The ill-considered location of prisons also increases the likelihood of inadequate attention paid to people with serious mental issues, who are widely present in our prisons. Prisons in remote and rural areas fail to hire and retain mental health professionals, and due to a lack of such resources, misdiagnosis of serious mental health issues is more likely. And not only is the treatment of such prisoners inadequate, but false negative determinations can also make it more difficult for them to receive disability benefits or treatment once released.
Prisons tend to rinse away the parts that make us human. They continue to use solitary confinement as a mechanism for dealing with idleness and misconduct, despite studies showing that it creates or exacerbates mental illness. Our prisons also foster an environment that values dehumanization and cruelty. At the federal prison in which I served for more than a decade, I watched correctional officers handcuff and then kick a friend of mine who had a softball-sized hernia protruding from his stomach. Because he was asking for medical attention, they treated him like a dog. There was little empathy in that place. And for over 10 years of my life, when those in authority addressed me, it was with the label “inmate.” The message every day, both explicitly and implicitly, was that I was unworthy of respect and dignity. Such an environment leads people to have a diminished sense of self-worth and personal value, affecting a person’s ability to empathize with others. The ability to empathize is a vital step towards rehabilitation, and when our prisons fail to rehabilitate, public safety ultimately suffers.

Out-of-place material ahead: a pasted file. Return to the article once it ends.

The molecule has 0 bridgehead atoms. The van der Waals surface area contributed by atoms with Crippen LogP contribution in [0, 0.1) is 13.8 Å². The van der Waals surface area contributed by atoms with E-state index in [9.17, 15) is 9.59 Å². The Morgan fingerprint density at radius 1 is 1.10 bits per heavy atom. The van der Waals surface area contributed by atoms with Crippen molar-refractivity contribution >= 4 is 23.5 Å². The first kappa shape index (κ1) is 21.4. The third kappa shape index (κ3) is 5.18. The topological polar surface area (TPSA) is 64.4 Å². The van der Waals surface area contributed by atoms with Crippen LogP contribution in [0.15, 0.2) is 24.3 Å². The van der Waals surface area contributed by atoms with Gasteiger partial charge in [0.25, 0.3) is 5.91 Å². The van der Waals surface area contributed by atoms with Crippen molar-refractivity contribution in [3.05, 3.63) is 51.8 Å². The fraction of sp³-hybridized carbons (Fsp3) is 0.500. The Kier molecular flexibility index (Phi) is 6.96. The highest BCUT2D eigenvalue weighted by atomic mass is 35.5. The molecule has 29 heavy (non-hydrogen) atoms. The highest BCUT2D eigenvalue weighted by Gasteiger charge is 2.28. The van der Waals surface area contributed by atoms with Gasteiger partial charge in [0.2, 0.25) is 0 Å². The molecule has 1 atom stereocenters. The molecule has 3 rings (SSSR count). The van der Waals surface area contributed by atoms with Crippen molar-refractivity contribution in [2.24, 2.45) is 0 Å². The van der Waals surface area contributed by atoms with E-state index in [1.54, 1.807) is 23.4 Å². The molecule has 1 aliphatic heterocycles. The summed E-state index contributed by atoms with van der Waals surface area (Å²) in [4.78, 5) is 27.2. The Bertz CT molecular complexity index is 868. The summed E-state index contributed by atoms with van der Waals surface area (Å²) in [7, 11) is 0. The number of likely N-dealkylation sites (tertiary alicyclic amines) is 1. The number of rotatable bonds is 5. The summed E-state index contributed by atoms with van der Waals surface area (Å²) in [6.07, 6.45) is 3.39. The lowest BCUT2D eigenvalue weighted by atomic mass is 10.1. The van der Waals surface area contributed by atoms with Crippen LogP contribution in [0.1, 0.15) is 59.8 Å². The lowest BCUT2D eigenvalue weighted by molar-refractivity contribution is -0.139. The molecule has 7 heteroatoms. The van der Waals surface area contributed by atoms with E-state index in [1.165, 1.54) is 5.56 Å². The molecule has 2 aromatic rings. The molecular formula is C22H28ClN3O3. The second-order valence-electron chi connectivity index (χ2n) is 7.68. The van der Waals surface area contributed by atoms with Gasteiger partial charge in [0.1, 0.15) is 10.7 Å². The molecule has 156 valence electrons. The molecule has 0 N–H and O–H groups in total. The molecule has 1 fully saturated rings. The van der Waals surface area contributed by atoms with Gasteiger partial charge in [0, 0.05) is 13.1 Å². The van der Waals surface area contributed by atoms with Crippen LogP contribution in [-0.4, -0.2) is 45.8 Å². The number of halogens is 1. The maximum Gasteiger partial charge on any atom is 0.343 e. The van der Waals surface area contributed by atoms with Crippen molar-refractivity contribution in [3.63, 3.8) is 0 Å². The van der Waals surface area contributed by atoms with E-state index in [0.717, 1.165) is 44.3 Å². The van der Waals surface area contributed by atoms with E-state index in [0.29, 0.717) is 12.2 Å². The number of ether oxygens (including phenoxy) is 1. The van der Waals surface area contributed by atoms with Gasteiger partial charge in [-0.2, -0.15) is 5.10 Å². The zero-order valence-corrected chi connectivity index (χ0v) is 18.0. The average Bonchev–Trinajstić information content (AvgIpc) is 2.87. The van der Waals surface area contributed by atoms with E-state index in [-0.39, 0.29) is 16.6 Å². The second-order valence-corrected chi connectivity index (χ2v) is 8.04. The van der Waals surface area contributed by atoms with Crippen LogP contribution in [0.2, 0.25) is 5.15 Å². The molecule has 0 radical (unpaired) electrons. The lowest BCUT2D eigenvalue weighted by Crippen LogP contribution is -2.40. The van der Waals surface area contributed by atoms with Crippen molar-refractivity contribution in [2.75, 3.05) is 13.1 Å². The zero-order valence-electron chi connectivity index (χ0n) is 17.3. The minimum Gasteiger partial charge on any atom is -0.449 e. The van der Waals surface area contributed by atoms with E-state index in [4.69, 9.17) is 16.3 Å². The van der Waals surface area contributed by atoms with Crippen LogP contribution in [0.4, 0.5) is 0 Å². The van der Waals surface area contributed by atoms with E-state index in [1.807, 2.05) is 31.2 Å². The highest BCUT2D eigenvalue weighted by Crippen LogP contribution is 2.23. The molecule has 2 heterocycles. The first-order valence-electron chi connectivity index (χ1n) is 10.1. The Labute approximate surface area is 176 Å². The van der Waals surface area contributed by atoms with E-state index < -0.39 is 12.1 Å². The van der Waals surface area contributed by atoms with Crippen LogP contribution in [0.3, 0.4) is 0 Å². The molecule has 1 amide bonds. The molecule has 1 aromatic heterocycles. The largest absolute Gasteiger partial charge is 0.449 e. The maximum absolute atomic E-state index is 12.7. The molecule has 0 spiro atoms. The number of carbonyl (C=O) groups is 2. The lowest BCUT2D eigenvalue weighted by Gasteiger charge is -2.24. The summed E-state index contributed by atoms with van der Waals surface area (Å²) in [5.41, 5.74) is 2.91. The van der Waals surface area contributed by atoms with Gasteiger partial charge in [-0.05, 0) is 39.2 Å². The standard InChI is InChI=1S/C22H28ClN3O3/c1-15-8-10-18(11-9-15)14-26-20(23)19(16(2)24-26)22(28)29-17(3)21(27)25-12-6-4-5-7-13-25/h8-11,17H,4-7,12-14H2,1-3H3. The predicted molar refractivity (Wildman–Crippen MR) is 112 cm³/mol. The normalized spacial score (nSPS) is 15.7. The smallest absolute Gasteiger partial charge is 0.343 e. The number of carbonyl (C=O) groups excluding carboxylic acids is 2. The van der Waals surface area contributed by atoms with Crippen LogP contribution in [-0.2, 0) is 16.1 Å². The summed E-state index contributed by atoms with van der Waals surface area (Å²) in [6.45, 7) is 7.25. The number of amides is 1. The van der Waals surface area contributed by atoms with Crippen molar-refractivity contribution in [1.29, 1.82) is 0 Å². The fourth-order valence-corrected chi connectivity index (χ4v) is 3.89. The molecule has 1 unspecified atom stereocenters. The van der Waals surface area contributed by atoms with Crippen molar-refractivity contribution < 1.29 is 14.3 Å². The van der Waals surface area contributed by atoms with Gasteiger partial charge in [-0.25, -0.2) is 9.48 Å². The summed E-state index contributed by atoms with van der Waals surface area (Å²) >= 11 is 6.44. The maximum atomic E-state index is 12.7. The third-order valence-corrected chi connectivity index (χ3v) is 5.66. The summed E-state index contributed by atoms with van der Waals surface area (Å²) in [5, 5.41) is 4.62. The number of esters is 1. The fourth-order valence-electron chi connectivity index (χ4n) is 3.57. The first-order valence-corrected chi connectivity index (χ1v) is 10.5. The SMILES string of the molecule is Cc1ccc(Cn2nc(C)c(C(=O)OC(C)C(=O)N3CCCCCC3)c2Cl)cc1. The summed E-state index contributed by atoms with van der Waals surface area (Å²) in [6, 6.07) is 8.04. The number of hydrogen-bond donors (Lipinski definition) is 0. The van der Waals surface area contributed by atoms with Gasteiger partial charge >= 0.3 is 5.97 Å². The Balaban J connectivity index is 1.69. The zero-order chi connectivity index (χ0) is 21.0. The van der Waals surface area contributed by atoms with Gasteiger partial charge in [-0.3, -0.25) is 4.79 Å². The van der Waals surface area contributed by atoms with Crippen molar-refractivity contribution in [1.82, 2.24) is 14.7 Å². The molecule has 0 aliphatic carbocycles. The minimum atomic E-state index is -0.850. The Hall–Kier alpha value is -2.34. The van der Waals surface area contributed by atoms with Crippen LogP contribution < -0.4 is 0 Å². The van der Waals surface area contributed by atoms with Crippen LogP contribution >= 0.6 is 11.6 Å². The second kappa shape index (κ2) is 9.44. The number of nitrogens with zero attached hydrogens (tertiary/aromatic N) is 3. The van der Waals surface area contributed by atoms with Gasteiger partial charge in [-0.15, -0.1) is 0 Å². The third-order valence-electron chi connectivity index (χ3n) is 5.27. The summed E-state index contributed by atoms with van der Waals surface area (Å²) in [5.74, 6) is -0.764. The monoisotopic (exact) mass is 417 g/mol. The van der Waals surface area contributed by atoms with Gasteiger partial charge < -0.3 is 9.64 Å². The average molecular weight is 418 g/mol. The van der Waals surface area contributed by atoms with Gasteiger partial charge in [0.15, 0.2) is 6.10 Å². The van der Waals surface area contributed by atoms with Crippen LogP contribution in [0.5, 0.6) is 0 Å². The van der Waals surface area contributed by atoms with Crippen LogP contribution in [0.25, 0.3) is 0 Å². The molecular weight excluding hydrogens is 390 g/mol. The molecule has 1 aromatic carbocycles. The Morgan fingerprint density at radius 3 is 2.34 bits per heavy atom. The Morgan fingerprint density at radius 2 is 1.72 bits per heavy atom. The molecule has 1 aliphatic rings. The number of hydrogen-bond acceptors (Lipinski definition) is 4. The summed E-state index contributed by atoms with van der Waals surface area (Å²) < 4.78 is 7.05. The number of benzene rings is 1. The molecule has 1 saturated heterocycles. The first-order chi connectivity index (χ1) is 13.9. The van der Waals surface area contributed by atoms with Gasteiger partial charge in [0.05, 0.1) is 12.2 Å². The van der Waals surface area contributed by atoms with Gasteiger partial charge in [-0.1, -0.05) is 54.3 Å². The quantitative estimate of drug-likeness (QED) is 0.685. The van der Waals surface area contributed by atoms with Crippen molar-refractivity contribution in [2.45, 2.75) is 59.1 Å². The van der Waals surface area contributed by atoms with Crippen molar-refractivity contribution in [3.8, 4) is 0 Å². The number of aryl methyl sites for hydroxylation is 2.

In sum, if you were to design a system to perpetuate intergenerational cycles of violence and imprisonment in communities already overburdened by criminal justice involvement, then the American prison system is what you would create. It routinely and persistently fails to produce the fair and just outcomes that will make us all safer.
So what can be done to fix our prisons? One of the reasons why our prison systems are so immune to change is because the worst of prison abuses occur behind closed doors, away from public view. Few prison systems have the independent oversight and transparency needed to ensure that they implement the best policies or comply with constitutional protections such as the Eighth Amendment prohibition on cruel and unusual punishment.
There is no reason why our prisons should not be modeled on the principle of human dignity, which respects the worth of every human being. If you translated that into policy, it would mean that people in prison would be protected from physical, sexual, and emotional abuse and would be provided with adequate mental health and medical treatment. It would mean prison systems would foster interpersonal relationships by placing people in facilities close to their loved ones and allowing ample in-person, phone, and video visitation. It would mean providing training on how to become better citizens, spouses, and parents. And it would mean offering educational and vocational programs designed to provide job skills for reentry, and behavioral programs designed to create empathy and autonomy, thereby preparing former prisoners to lead law-abiding and successful lives.
Shon Hopwood is a lawyer and associate professor of law at Georgetown University Law Center. He served over 10 years in federal prison and is the author of Law Man: Memoir of Jailhouse Lawyer.